(526h) A Novel Approach for Protein Structure Prediction
Protein structure prediction remains a very challenging problem in computational biology, especially for instances when structural templates are not easily identified through sequence alignments alone . Despite the existence of several ab initio methods for protein structure prediction, the top performing methods in the free modeling category at CASP10 utilized template structures. We present a novel platform for protein structure prediction that utilizes a consensus across multiple low-homology structural templates in the identification of structural templates and as the starting point for grey-box global optimization.
The approach is hierarchical in nature, represents an update to the framework previously developed by our group [2-5], and includes improved methods for the prediction of secondary structure , protein domain definitions, Cβ-tertiary contacts , beta-sheet topology , tertiary structure prediction, and refinement . Secondary structure prediction is based on an SVM model that takes as features the predictions of 4 published methods. The SS prediction model consists of 3 one-vs-all binary classifiers that have been combined to maximize the prediction of helices and strands. The β-sheet topology method has three components: (i) SVM model for β-contact prediction; (ii) MILP model for strand pair alignment; and (iii) MILP model for β-sheet topology. SVM predicted β-contact probabilities are used as input for the strand pair MILP model, which produces a rank-ordered list of optimal strand pair alignments, for each possible pair of β-strands. A rank-ordered list of optimal β-sheet topologies is ultimately generated based on the optimal strand pair alignments. The prediction of tertiary Cβ-contacts is based on the Delaunay triangulation of the Cβ coordinates of structural templates, and a consensus score based on the template Z-scores is used to rank observed contacts.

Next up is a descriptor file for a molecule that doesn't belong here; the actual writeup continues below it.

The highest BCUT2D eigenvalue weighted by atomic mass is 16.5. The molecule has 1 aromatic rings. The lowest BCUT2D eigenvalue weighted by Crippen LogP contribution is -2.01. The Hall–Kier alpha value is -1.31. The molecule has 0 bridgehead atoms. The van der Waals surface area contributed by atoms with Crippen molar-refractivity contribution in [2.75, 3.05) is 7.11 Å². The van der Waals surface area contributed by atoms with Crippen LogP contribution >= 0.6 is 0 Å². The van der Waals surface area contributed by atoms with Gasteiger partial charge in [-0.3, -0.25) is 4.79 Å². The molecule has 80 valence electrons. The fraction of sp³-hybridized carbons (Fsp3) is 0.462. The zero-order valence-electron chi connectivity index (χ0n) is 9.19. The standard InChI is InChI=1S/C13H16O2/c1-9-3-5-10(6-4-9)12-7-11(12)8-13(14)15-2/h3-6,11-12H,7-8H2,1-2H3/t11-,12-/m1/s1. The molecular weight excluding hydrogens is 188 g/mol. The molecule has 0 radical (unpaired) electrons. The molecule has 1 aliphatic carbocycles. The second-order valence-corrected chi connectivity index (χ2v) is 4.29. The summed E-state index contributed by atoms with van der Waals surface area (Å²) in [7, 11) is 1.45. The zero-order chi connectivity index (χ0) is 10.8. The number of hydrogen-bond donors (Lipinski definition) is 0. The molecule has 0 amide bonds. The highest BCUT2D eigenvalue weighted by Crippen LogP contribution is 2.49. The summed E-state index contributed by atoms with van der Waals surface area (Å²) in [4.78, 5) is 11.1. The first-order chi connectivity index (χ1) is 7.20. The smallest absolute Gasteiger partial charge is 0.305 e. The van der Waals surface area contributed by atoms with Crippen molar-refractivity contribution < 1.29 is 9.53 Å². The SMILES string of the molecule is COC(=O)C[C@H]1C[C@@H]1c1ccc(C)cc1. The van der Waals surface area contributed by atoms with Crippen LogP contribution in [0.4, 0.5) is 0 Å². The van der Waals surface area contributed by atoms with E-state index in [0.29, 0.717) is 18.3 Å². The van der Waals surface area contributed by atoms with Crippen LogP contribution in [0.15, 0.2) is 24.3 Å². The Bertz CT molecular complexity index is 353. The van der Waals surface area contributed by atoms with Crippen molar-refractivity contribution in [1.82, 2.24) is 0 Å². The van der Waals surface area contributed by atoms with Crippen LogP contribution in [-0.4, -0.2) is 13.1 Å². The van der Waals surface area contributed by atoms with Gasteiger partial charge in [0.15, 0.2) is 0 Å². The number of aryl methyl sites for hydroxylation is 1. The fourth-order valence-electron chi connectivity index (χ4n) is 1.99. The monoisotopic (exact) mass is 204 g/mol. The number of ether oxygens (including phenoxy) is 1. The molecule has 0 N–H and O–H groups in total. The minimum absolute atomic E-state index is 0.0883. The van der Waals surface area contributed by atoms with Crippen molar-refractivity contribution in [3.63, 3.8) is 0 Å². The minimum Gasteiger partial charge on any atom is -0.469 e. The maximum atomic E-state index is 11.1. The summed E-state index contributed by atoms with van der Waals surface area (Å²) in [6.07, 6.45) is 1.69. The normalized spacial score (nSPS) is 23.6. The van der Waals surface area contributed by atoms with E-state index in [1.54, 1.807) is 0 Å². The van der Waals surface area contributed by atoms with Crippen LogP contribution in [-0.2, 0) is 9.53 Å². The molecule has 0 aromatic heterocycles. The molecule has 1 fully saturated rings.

The presented approach contains 2 pipelines for template-based tertiary structure prediction, consensus-based template identification and biclustering-based template identification, as well as, ab initio structure prediction using grey-box global optimization using ARGONAUT. The consensus-based template identification uses consistency with predicted secondary structure, consistency with predicted beta topology, and consistency with predicted Cβ contacts to re-rank and select structural templates. Biclustering-based template identification utilizes clustering of templates (columns) according to extracted pairwise distances (rows) in combination with manual clustering of these distances using an alignment confidence derived from the position-specific scoring matrix. The biclustering helps identify consistency in extracted template distances while allowing structural variability between regions with less confident alignments. The final row and column clusters represent sets of similar residue-residue distances with consistency across several templates, and is used to identify a single template which best fits these consensus distances. For ab initiostructure prediction, initial models are first generated based on several subsets of the predicted Cβ and β-sheet contacts. Subsequently, ARGONAUT is used to fit and optimize surrogate models to minimize a structure-based objective function according the pairwise-distances of predicted residue contacts. Solutions of the surrogate models are added to the set of predicted structures, and used in the next iterations of model fitting and optimization.
The final step of the approach is the refinement of the generated structural models using Princeton_TIGRESS, as well as a novel molecular dynamics-based refinement method. We present results for the benchmarking of the individual methods, as well as our overall results from the CASP11 competition.
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